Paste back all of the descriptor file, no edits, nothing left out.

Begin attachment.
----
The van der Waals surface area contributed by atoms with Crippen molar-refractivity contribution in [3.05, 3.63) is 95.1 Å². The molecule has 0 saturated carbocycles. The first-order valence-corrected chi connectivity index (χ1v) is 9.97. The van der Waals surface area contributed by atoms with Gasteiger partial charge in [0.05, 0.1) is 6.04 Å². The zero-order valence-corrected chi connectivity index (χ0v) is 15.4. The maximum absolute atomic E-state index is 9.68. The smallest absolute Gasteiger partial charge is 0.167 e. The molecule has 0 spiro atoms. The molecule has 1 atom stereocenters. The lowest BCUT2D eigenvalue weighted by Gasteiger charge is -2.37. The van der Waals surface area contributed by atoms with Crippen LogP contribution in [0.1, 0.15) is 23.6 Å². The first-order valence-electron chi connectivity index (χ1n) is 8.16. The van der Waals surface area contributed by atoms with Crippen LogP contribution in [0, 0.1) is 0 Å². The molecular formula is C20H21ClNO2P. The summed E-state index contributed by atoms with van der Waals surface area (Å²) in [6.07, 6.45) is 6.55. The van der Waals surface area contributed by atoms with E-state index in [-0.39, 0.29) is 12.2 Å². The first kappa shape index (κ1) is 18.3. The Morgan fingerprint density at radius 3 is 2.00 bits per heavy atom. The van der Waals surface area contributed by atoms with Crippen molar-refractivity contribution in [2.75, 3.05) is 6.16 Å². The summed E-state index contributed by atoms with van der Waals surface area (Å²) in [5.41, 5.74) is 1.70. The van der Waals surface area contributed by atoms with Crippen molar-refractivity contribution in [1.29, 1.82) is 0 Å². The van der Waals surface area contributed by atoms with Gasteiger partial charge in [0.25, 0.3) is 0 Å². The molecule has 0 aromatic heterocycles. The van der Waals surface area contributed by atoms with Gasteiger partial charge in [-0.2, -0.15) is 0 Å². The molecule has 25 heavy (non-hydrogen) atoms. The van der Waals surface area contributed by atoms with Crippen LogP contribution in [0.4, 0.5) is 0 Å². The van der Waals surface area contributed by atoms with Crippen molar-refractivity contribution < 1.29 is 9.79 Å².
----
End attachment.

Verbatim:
The van der Waals surface area contributed by atoms with Crippen molar-refractivity contribution in [3.05, 3.63) is 95.1 Å². The molecule has 0 saturated carbocycles. The first-order valence-corrected chi connectivity index (χ1v) is 9.97. The van der Waals surface area contributed by atoms with Gasteiger partial charge in [0.05, 0.1) is 6.04 Å². The zero-order valence-corrected chi connectivity index (χ0v) is 15.4. The maximum absolute atomic E-state index is 9.68. The smallest absolute Gasteiger partial charge is 0.167 e. The molecule has 0 spiro atoms. The molecule has 1 atom stereocenters. The lowest BCUT2D eigenvalue weighted by Gasteiger charge is -2.37. The van der Waals surface area contributed by atoms with Crippen LogP contribution in [0.1, 0.15) is 23.6 Å². The first-order valence-electron chi connectivity index (χ1n) is 8.16. The van der Waals surface area contributed by atoms with Crippen LogP contribution in [0, 0.1) is 0 Å². The molecular formula is C20H21ClNO2P. The summed E-state index contributed by atoms with van der Waals surface area (Å²) in [6.07, 6.45) is 6.55. The van der Waals surface area contributed by atoms with E-state index in [-0.39, 0.29) is 12.2 Å². The first kappa shape index (κ1) is 18.3. The Morgan fingerprint density at radius 3 is 2.00 bits per heavy atom. The van der Waals surface area contributed by atoms with Crippen molar-refractivity contribution in [2.75, 3.05) is 6.16 Å². The summed E-state index contributed by atoms with van der Waals surface area (Å²) in [5.41, 5.74) is 1.70. The van der Waals surface area contributed by atoms with Crippen molar-refractivity contribution in [1.29, 1.82) is 0 Å². The van der Waals surface area contributed by atoms with Gasteiger partial charge in [0.25, 0.3) is 0 Å². The molecule has 0 aromatic heterocycles. The van der Waals surface area contributed by atoms with Gasteiger partial charge in [-0.2, -0.15) is 0 Å². The molecule has 25 heavy (non-hydrogen) atoms. The van der Waals surface area contributed by atoms with Crippen LogP contribution in [0.4, 0.5) is 0 Å². The van der Waals surface area contributed by atoms with Crippen molar-refractivity contribution < 1.29 is 9.79 Å².